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Nice fishhhhhhhh.....

Captain Kernow



One of the perils of adding cosmetic fishplates is that if you are using the rather nice P4 Track Co plastic ones, you need to cut them in half (unless you are putting them on an actual rail joint).


When laying the track on Callow Lane, I prefered to lay the track more as lengths of (made-up) flexi track, using their components, rather than actually try to lay individual 45' or 60' panels.


This means that I now have to cut small grooves in the tops of the rail heads at the appropriate intervals and glue fishplate halves on each side of an otherwise solid rail.


Apart from the extreme fiddliness of cutting the plastic items in two, you then need to square up the ends where they have come off the sprue, and cut off the remains of the tiny plastic joining piece on the back of each fishplate half, so that it will glue nice and flat against the side of the rail.


Of course, once it's all painted and weathered in, there could be a risk of it all disappearing into the overall scene of the layout, but I'm hoping that those on the main running lines at least will stand out a bit, as the rust colour will be fairly light (based on Humbrol No.62 Matt Leather), with the fishplates freshly oiled by the PW, and thus a darker colour.


That is, unless the men in the white coats don't cart me off first.... ;) :lol:



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Hi, Captain!


On the sole Delph board where I've got as far as cosmetic fish-plates, I only used the P4 Track Co version where I needed electrical isolation (just near the crossing on the point - even then, as you say, the moulding has to be split to fit each side of the rail). Otherwise, I used etched brass (Brassmasters) glued only to the visible side of the rails (cheating, I know - but the other side will never be seen and it halves the number needed). The exception to this was where I have fitted a buffer stop to the end of a siding where I used the P4 TC items whole, as intended, as I fixed the buffer stop after laying the track.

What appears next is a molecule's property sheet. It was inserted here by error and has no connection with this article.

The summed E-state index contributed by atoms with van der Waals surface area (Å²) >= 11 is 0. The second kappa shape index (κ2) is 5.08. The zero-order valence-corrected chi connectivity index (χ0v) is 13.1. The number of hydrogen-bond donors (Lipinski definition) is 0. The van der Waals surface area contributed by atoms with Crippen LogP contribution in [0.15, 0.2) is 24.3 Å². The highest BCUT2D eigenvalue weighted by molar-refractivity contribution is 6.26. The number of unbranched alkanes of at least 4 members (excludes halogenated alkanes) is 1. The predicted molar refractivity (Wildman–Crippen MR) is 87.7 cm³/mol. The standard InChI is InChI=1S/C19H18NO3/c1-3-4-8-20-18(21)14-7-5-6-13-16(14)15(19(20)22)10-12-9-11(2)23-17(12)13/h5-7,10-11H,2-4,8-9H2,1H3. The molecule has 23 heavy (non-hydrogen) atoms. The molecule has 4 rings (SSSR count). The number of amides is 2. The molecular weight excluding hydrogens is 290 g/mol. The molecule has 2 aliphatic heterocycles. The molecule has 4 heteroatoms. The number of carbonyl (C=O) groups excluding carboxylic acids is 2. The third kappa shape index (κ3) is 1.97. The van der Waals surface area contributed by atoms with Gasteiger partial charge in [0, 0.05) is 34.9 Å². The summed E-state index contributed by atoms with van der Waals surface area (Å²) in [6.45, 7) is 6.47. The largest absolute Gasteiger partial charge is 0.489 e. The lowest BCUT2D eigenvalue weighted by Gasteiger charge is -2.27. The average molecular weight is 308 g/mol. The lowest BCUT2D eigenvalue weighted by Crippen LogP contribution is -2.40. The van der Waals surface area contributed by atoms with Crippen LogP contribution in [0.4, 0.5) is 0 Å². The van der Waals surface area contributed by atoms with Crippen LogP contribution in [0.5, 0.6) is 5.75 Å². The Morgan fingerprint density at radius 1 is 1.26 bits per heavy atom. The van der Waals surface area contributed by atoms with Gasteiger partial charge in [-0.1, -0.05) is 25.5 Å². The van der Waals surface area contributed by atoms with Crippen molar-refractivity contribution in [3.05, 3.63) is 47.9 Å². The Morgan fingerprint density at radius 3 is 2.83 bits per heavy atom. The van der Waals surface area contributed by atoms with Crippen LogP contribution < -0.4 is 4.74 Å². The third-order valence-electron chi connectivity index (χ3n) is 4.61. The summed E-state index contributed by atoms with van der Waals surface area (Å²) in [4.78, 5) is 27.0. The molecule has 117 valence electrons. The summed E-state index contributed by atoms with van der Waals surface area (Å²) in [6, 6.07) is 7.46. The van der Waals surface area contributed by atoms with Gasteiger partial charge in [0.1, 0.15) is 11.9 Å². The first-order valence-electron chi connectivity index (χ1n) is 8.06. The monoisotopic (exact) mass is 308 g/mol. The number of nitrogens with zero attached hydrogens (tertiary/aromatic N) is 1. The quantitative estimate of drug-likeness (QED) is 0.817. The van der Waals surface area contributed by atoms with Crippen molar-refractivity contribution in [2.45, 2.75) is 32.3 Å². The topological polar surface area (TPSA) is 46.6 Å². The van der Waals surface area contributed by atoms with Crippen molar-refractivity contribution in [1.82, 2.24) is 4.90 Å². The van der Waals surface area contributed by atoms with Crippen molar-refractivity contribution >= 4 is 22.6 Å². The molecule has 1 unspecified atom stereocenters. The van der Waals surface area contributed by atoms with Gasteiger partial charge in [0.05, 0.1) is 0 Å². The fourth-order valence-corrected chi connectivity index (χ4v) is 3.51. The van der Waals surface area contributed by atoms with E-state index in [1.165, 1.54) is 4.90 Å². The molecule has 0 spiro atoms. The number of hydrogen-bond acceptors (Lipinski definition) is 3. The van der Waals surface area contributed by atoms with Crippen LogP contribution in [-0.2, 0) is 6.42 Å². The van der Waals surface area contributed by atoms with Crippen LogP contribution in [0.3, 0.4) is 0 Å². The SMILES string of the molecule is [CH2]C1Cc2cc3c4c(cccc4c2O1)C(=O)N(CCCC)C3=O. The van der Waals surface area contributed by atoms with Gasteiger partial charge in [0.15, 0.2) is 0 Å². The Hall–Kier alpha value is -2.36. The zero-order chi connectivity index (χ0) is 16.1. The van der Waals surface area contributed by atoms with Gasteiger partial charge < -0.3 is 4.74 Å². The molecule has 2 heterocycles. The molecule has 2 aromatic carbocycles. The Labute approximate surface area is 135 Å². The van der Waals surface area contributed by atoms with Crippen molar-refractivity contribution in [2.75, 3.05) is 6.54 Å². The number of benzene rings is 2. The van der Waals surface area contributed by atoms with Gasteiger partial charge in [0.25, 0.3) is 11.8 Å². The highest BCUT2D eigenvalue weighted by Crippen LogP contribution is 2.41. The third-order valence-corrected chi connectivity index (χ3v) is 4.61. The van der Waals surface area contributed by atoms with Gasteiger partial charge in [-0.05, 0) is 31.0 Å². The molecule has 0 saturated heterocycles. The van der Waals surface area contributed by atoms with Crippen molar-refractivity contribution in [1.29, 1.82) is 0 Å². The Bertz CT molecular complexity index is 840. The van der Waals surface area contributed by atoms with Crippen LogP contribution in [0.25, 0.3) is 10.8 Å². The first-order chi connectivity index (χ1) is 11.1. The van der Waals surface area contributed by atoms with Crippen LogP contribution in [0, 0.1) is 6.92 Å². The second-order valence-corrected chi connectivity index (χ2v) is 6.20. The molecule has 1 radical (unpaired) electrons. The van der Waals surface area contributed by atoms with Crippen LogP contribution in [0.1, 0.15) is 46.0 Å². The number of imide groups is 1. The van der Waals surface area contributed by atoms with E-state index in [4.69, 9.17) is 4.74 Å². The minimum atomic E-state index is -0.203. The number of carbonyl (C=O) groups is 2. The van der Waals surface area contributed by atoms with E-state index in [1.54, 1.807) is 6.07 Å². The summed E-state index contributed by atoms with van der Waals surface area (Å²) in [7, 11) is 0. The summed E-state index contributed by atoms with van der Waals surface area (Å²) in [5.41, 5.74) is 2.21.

I must say, the etched versions are not quite as crisp in detail as the plastic mouldings, but I doubt that can be detected on the finished track, after weathering and at normal viewing distance. The main advantage is not having to file the pip of the rear face before attaching to the rail.



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Hi Tim,

glad it's not just me that had fun with these then.. :rolleyes: I tried the same approach, wishing to keep the track as it was... cut and trimmed and rocket-maxed in place... then cut rail top with a scapel to represent join... although this is hardle visible. They're hard work and I'd think twice before doing a tandem turnout or double slip... but they're worth the effort. I think that unless you know they're there, you wont notice them... but when you do, it looks so much better adding that extra touch of realism... one set is just visible in front of Tulyar here, and one to the right: BRs... Jon


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That is, unless the men in the white coats don't cart me off first.... ;) :lol:


They havn't already? :D :D


I've got them to add to Felton Lane and Greyscroft Mine, although the ones I have are C&L they will no doubt be just as fiddly...

Thanks for the reminder that in an ideal world they should be greased, yes, this should make them more obvious and you will not have wasted your time after they blend in :huh:

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